We caught up with Alex Matheson, one of the bosses at Fuel10K who told us about the incredible bike ride from London to Paris he took part in last weekend, all in aid of raising money for Duchenne Muscular Dystrophy.
Not only has Alex ridden the Duchenne Dash ever since its inception, this year he was a ride captain in charge of one of the four groups of 40 AND his 74 year old father was taking part too! Did that give Alex any cause for concern? “Not really, Dad’s pretty tough but he hadn’t ridden a road bike until Christmas!”
The riders left South West London on Friday lunchtime and, according to Alex, this was the trickiest bit of the ride. “It’s very stop-start with all the traffic and a fair few of the riders hadn’t ridden in a group before, where actually bunching up is the best way to ride but it feels very counterintuitive if you haven’t done it before.”
It was 120 kilometres to Newhaven where the riders were given bags of Fuel10K goodies for breakfast the following morning. This is the “unglamorous” part of the ride, waiting for the ferry but no sooner were they aboard and got their heads down, then they’d made landfall in Dieppe at 4am GMT. “There are big white cliffs that greet you as you come into Dieppe which does make you wonder if the skipper has gone the wrong way and we’re actually in Dover!” notes Alex.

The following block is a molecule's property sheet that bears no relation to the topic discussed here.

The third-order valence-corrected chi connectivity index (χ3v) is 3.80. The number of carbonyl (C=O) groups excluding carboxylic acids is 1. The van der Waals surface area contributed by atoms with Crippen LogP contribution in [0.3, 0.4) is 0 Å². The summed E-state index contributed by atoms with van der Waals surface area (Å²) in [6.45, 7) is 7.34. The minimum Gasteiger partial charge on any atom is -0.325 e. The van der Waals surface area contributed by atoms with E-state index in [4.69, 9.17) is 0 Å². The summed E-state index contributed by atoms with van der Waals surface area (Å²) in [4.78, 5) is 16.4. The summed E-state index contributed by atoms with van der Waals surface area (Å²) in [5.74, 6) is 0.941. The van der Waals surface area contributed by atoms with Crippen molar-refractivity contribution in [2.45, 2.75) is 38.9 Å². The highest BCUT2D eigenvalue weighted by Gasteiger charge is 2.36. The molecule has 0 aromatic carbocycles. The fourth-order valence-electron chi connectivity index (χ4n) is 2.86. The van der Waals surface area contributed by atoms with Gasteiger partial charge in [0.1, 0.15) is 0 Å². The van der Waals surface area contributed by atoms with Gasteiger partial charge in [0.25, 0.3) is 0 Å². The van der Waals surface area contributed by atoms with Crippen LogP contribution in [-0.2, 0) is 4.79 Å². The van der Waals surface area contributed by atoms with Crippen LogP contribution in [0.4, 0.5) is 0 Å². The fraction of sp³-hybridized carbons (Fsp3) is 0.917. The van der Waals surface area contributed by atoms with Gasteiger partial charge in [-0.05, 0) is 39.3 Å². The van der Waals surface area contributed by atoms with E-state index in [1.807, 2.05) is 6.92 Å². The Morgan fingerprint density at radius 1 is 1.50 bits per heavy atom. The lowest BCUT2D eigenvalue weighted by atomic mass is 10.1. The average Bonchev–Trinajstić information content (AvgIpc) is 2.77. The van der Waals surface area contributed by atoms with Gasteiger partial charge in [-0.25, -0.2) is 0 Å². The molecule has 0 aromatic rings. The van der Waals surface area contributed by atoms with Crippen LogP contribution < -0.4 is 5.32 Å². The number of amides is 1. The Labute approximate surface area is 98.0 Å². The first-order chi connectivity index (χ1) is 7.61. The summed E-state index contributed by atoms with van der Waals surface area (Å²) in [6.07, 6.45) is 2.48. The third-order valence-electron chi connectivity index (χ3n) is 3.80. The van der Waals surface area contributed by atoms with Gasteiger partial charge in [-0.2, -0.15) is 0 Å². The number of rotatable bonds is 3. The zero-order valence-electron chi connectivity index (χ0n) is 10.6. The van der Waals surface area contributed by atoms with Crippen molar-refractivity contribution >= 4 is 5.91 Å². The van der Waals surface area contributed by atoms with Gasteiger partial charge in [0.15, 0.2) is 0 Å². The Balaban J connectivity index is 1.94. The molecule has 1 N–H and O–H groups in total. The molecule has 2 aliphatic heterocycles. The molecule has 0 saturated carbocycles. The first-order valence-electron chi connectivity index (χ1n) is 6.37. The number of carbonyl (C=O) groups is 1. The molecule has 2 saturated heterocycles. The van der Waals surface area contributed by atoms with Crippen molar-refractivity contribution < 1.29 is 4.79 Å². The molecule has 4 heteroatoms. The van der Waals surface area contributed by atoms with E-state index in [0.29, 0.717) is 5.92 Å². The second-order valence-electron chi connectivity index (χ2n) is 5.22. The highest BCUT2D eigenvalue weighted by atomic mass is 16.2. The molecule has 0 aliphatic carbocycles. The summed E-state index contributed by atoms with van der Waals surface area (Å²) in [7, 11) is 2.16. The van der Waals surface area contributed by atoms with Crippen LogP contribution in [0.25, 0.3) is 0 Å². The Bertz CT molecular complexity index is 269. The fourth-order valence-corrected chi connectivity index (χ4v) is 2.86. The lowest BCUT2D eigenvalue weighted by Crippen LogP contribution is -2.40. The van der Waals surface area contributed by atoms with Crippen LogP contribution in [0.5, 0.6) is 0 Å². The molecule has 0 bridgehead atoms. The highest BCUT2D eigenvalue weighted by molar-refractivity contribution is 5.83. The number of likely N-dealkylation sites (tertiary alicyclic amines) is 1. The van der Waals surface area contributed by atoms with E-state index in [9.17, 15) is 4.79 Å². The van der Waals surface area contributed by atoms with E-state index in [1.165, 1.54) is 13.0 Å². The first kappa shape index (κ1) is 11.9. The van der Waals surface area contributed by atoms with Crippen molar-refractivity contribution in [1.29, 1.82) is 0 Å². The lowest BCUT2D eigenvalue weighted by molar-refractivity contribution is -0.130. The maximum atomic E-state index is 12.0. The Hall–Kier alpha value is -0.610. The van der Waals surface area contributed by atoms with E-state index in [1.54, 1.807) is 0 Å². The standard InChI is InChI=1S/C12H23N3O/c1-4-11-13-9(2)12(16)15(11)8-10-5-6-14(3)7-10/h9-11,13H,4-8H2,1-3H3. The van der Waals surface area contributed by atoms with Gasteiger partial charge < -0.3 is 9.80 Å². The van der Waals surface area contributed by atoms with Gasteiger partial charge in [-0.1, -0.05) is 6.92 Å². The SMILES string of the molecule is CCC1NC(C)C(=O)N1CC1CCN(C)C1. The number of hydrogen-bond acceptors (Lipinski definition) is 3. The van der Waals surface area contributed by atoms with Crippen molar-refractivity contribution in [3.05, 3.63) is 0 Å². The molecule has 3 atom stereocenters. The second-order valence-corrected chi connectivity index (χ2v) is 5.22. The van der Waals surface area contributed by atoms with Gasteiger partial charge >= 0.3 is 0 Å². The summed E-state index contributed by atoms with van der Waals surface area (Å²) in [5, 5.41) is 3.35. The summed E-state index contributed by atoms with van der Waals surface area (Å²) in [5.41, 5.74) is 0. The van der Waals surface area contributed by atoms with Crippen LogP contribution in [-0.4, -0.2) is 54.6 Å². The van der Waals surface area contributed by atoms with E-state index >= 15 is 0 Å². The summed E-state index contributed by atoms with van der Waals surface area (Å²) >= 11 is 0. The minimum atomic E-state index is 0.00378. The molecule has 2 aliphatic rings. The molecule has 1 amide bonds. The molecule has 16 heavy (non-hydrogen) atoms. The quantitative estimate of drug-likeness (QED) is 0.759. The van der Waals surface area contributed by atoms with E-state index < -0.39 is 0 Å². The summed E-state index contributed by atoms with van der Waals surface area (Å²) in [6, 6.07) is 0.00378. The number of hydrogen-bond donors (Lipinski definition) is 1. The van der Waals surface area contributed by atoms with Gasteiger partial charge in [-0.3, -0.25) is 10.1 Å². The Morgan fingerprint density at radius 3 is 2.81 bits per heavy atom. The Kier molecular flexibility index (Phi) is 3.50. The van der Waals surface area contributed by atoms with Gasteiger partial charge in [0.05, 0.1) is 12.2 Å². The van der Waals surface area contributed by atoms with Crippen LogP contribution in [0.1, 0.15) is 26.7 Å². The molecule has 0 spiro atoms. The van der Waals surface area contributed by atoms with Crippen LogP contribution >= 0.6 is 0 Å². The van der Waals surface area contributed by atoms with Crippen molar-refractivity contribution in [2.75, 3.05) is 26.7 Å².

This was the long stretch now to Paris, with 3 breakfast stops including one at a chateau. “The French people were amazing,” says Alex, “We were cycling through very rural, very beautiful countryside and people would come out of their houses and cheer us on.”
The absolute highlight of the Duchenne Dash though was riding into Paris all bunched as one group now, with support cars and outriders, ensuring there was no need to stop at red lights. “It’s incredibly exhilarating±” says Alex. The team finished in front of the Eiffel Tower having done it! Was it emotional? “There were a few damp cheeks.”
Staggeringly, after 6 years this amazing charity is well on its way to eradicating the Duchenne Muscular Dystrophy. With money raised from the Dash they’ve funded their own clinical trials and are shortly to begin gene therapy trials. “It’s pretty humbling and inspiring,” notes Alex.
And then money raise this year for the Dash? Over £1,000,000. Remarkable. Bravo to all who took part.